Scott W Harden writes , “The FT232 USB-to-serial converter is one of the most commonly-used methods of adding USB functionality to small projects, but recently I found that these chips are capable of sending more than just serial signals. With some creative programming, individual output pins can be big-banged to emulate a clock, data, and chip select line to control SPI devices.
This post shares some of the techniques I use to bit-bang SPI with FTDI devices, and some of perks (and quirks) of using FTDI chips to bit-bang data from a USB port. ”
Matt wrote an article describing a technique he used to mount DS18B20 temperature sensors:
One of the biggest advantage of these sensors over I2C sensors, is that you can mount them almost anywhere. That having been said, I’ve never quite managed to come up with an elegant solution, particularly when attaching to a heatsink (for cooling applications)
This DIY project will combine the estimated time of arrival function with a Nixie tube display to create an estimated time of arrival (ETA) Nixie tube clock. It is all easily controlled by a Raspberry Pi Zero W that is connected to the internet through WiFi to provide the latest time and gets the ETA for any number of destinations. The travel time is provided by the free Google Directions API interface that includes traffic to give the best estimates on any particular day. The goal is that with an ETA Nixie tube clock, no math is needed to add a rough, often optimistic travel time, to the actual time to determine if we are running late. The clock does that for you and with the power of IOT, is much more accurate! A motion sensor is also added to the clock to turn off the Nixie Tube Display when no one is around, saving power and increasing the Nixie tube lifetime.
A how-to on building a time attendance system with MFRC522 RFID Reader and Arduino from Random Nerd Tutorials:
Before getting started it’s important to layout the project main features:
*It contains an RFID reader that reads RFID tags;
*Our setup has a real time clock module to keep track of time;
*When the RFID reader reads an RFID tag, it saves the current time and the UID of the tag in an SD card;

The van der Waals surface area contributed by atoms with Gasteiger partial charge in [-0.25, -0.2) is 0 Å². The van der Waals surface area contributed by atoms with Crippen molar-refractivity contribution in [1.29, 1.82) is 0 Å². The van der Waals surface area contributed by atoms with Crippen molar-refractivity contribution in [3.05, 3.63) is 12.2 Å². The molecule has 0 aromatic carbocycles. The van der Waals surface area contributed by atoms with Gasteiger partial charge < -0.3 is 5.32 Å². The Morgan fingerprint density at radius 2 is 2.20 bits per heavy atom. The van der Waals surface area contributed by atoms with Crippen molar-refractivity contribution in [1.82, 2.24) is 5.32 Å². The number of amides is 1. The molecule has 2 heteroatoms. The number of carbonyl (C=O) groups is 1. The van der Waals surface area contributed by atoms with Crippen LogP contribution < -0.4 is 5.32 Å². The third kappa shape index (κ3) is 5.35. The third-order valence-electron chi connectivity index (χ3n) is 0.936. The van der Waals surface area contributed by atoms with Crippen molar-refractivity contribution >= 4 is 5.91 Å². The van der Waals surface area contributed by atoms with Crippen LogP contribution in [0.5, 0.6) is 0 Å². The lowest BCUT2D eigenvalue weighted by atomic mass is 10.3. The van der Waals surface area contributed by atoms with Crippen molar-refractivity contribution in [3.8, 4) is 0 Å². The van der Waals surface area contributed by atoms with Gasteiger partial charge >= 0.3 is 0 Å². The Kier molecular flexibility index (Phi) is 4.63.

*The Arduino communicates with the SD card using an SD card module;
*You can set a check in time to compare if you are in time or late;
*If you are on time, a green LED lights up, if you are late, a red LED lights up;
*The system also has a buzzer that beeps when a tag is read.
One area of silicon reverse engineering which has interested me is the delayering of a chip to see each layer which allows superior visibility into the circuitry. I know of two ways: chemical etch and mechanical means.
In this video I try to make a mechanical grinder which can take micron levels of material away: a partial success. Parts are ground but I was not able to keep the silicon absolutely flat. More study of the commercial units is warranted!
Felix writes, “I posted a short illustrated guide for making your own Moteino from SMD components. It also includes details how to burn the bootloader and fuses. Check it out here. Thanks and credit goes to forum user LukaQ for his contribution of the images and test sketches in this guide!
An article discusses the negative resistance and negative impedance converter from Analog Zoo:
“Negative resistance” may seem like a purely academic concept, but can be easily realized in practice with a handful of common components. By adding a single resistor to a standard non-inverting op amp circuit, we can create a negative impedance converter, which has applications in load cancellation, oscillator circuits, and more.
Afroman writes, “Electrolytic capacitors are common, but knowledge of their limitations is uncommon. A demonstration is shown highlighting the difference in performance between electrolytic and ceramic capacitors in power supplies. Other topics discussed in the video: Electrolytic capacitor construction, ceramic capacitors, ESR, ESL, impedance curves, why “0.1uF”, and more.”
Ken Shirriff wrote an article showing how to read the monitor’s config data using the I2C protocol and a board with an I2C port:
Have you ever wondered how your computer knows all the characteristics of your monitor— the supported resolutions, the model, and even the serial number? Most monitors use a system called DDC to communicate this information to the computer.1 This information is transmitted using the I2C communication protocol—a protocol also popular for connecting hobbyist devices. In this post, I look inside a VGA monitor cable, use a tiny PocketBeagle (a single-board computer in the BeagleBone family) to read the I2C data from an LCD monitor, and then analyze this data.